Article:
Read Reflex by Dick Francis Free Online
Book Title: Reflex|
Loaded: 2905 times
Reader ratings: 7.9
The author of the book: Dick Francis
Edition: G.P. Putnam's Sons
Date of issue: October 4th 2005
ISBN 13: 9780425206959
Format files: PDF
The size of the: 7.44 MB
City - Country: No data
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Warning!!! Fanboy rating !
I’ve been reading and re-reading the novels of Dick Francis since the early 1990’s and I’m hardly objective when it comes to judging their worth. I am aware that many critics consider him a ‘one trick pony’ who somehow stumbled over a succesful formula for writing murder mysteries set in and around the racing world, and then applied ‘rinse and repeat’ for about forty more novels written in the same manner, with the same type of characters and the same type of plot. Yet for me they are more comfort reads than guilty pleasure, as sure a thing to pick me up when I’m blue as a P G Wodehouse romp through a country manor.
My all time favorite remains Whip Hand , which is also the first one I read, before the formula became apparent. It’s due for a re-read, but what I wanted to point out is that Reflex comes very close on the heels of number one in my preferences. Francis must have been on a good roll, as I noticed the two books were published in the same year (1981). In support of my rating I make note of :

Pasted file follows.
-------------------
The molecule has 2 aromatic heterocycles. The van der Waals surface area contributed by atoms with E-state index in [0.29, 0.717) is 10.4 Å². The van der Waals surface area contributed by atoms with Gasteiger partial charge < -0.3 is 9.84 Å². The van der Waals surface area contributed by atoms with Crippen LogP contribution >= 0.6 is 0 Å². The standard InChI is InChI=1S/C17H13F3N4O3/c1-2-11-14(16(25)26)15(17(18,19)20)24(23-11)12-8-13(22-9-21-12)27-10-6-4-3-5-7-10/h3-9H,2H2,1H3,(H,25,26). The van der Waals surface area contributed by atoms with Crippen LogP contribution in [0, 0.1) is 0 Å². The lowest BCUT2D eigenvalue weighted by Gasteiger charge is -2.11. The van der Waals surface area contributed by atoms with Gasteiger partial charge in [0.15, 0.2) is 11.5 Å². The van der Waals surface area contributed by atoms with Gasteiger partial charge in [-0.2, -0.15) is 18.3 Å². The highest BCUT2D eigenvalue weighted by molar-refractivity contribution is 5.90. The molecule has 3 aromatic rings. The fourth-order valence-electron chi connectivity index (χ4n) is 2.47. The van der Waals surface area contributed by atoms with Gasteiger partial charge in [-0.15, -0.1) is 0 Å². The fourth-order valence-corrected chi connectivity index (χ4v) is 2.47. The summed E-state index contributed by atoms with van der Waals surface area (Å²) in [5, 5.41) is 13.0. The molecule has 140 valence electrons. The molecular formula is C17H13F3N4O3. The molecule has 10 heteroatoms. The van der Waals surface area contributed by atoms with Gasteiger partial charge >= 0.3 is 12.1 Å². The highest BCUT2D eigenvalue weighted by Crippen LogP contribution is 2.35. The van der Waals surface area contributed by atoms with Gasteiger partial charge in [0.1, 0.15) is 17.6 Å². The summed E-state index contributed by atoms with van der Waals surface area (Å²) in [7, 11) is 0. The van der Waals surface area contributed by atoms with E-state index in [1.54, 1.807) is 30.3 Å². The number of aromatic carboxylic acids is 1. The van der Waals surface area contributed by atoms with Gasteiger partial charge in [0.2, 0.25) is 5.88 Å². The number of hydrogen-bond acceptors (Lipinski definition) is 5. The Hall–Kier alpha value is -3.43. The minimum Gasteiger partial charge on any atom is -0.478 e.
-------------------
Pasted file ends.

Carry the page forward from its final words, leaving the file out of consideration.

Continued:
- there is actual steeplechase racing in the book, as Philip Nore, the protagonist, is still active on the racetrack as an amateur jockey
- by now Dick Francis became aware that he needed to diversify his set-ups with other passions / interests and other avenues of investigation into the murders. In Reflex this hobby horse is photography, which plays right up into my own interests in the subject.
- the plot is less linear and predictable than usual, as there are multiple avenues of investigation and more than one adversary / puzzle to be solved
- there is a romantic complication, treated as usual with understated intensity and delicacy of touch (I’m starting to give credit to the rumours that the wife of the author was involved in one form or another in the production of his novels)